Featured Teacher: Game Master Hebert
“I have over a 90 this year and last year I basically failed science,” an eighth-grader says. “Yeah, me too,” another student interrupts. “This class is really fun, you don’t even know you are learning. It’s like he tricks you into learning with the game.”
Actually, that is exactly what Scott Hebert does — students learn science through the game narrative woven throughout his course materials. His game, The Battle for Scientia Terra, has basic game elements that are popular in video games and collectible card games. In the world of the game, students develop characters who have jobs, gain powers, and collect loot, all while demonstrating their scientific knowledge on the battlegrounds of Scientia Terra.
Gamifying Traditional Education
Master Heebs, as the kids have dubbed him, created a fully gamified classroom because, “…many students don’t like school.” The gamified system changes not just the format of the classroom but the students’ language and attitude about education. Students become more empowered in their learning through the game, choosing to buy into the new narrative construct of educational play.
At the start of each semester, guilds are created by an online randomizer called, “The Wheel of Scientia Terra.” Students can change their guilds several times throughout the year, but Hebert has found that students who stay in the same guild the entire year outperform the groups who disband. These guilds learn the strengths and weaknesses of each member so when a large task presents itself, they figure out quickly how to divide up work.
Mr. Hebert uses Pear Deck every day for a mini-lesson, or a game tutorial, before sending students on their quest. During quests, students demonstrate their knowledge on the Battleground, damaging their enemies when they get a correct answer, and gaining experience points after each conquest. Instead of tests and assessments, students engage in boss battles. More importantly, these quests and battles meets the province’s scientific curriculum.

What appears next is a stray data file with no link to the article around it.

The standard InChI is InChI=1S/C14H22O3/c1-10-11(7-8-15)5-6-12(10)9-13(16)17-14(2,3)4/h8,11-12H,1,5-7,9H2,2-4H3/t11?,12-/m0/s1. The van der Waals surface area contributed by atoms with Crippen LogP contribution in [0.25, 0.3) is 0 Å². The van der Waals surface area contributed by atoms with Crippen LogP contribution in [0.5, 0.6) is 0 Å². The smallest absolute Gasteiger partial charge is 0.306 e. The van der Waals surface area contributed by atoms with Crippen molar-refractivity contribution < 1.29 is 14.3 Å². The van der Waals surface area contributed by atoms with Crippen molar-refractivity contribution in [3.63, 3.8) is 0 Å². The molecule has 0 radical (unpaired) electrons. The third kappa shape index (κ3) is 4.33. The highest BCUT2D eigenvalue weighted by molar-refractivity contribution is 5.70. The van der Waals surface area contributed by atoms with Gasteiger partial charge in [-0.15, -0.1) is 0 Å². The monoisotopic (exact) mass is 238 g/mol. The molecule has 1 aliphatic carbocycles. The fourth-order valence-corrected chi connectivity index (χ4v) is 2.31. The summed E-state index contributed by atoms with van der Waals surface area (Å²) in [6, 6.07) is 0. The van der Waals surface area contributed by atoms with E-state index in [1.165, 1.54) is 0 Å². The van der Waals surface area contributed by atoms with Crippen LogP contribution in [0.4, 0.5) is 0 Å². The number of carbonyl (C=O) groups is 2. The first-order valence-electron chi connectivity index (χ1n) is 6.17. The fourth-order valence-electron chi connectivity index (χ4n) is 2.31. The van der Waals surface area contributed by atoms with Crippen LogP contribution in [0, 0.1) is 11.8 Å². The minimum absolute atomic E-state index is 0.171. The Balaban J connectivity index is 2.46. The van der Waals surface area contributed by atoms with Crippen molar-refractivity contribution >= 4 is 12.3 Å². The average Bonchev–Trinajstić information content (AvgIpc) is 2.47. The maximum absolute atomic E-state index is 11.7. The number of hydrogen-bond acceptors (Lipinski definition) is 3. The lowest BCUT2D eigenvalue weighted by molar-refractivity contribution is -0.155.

Grading is based on achievement rather than a pass/fail grade. For example, instead of getting a 7/10, which can feel like a failure, students earn 7 points, which they never lose. Earning points motivates students to earn more, instead of leaving class with a disappointing grade and possibly no motivation to continue their learning.
Getting Started with Gamification
Although Hebert dives into the fantasy realm of Scientia Terra, it’s important to take away that he is not only flipping the script on the traditional classroom but instilling real life lessons through group work and personal accountability. Through sharing Hebert’s gamified practices, we want to show that gamification can be an effective option to engage your students, but does require research and preparation. Not to mention some trial and error! To implement some gamification in your classroom, try out these ideas:
Apprentice Level Gamification
- Reviewing for a Test — Create a Jeopardy game for your class to review together. Check out Stacey Roshan’s AP Calc review here: https://blogs.office.com/2015/05/11/ap-calculus-jeopardy-review-gamifying-with-onenote-and-peardeck/
- Assigning Homework — Give students a fun, interactive activity after school. For example, send them on a scavenger hunt and ask them to report their findings.
- Grading — Give students progress bars or levels to achieve instead of static grades. Visible progress shows how close a student is to their next achievement, which increases motivation to reach the goal.
Master Level Gamification
If you’re ready to level up to Game Master Hebert is writing a book on the topic of gamified classrooms. Can’t wait? His blog has tons of fantastic information on gamification, and more about the world of Scientia Terra.